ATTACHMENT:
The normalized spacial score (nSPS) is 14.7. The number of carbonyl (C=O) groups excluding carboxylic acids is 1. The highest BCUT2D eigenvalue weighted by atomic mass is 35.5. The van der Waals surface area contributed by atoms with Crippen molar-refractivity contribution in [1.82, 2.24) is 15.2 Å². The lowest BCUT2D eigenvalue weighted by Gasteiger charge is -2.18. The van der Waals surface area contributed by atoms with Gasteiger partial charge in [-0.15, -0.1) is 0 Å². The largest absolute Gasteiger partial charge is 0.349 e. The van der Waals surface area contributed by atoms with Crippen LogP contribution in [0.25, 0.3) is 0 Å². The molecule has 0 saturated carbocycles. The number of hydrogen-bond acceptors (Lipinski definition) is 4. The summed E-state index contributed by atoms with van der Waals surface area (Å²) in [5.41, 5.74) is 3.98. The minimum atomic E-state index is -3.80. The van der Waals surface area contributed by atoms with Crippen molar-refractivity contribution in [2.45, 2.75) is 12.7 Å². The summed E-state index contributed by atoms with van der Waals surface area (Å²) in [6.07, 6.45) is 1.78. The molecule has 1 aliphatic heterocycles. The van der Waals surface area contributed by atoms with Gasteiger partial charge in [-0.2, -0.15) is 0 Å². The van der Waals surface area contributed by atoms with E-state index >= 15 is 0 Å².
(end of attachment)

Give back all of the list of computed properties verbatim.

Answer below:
The normalized spacial score (nSPS) is 14.7. The number of carbonyl (C=O) groups excluding carboxylic acids is 1. The highest BCUT2D eigenvalue weighted by atomic mass is 35.5. The van der Waals surface area contributed by atoms with Crippen molar-refractivity contribution in [1.82, 2.24) is 15.2 Å². The lowest BCUT2D eigenvalue weighted by Gasteiger charge is -2.18. The van der Waals surface area contributed by atoms with Gasteiger partial charge in [-0.15, -0.1) is 0 Å². The largest absolute Gasteiger partial charge is 0.349 e. The van der Waals surface area contributed by atoms with Crippen LogP contribution in [0.25, 0.3) is 0 Å². The molecule has 0 saturated carbocycles. The number of hydrogen-bond acceptors (Lipinski definition) is 4. The summed E-state index contributed by atoms with van der Waals surface area (Å²) in [5.41, 5.74) is 3.98. The minimum atomic E-state index is -3.80. The van der Waals surface area contributed by atoms with Crippen molar-refractivity contribution in [2.45, 2.75) is 12.7 Å². The summed E-state index contributed by atoms with van der Waals surface area (Å²) in [6.07, 6.45) is 1.78. The molecule has 1 aliphatic heterocycles. The van der Waals surface area contributed by atoms with Gasteiger partial charge in [-0.2, -0.15) is 0 Å². The van der Waals surface area contributed by atoms with E-state index >= 15 is 0 Å².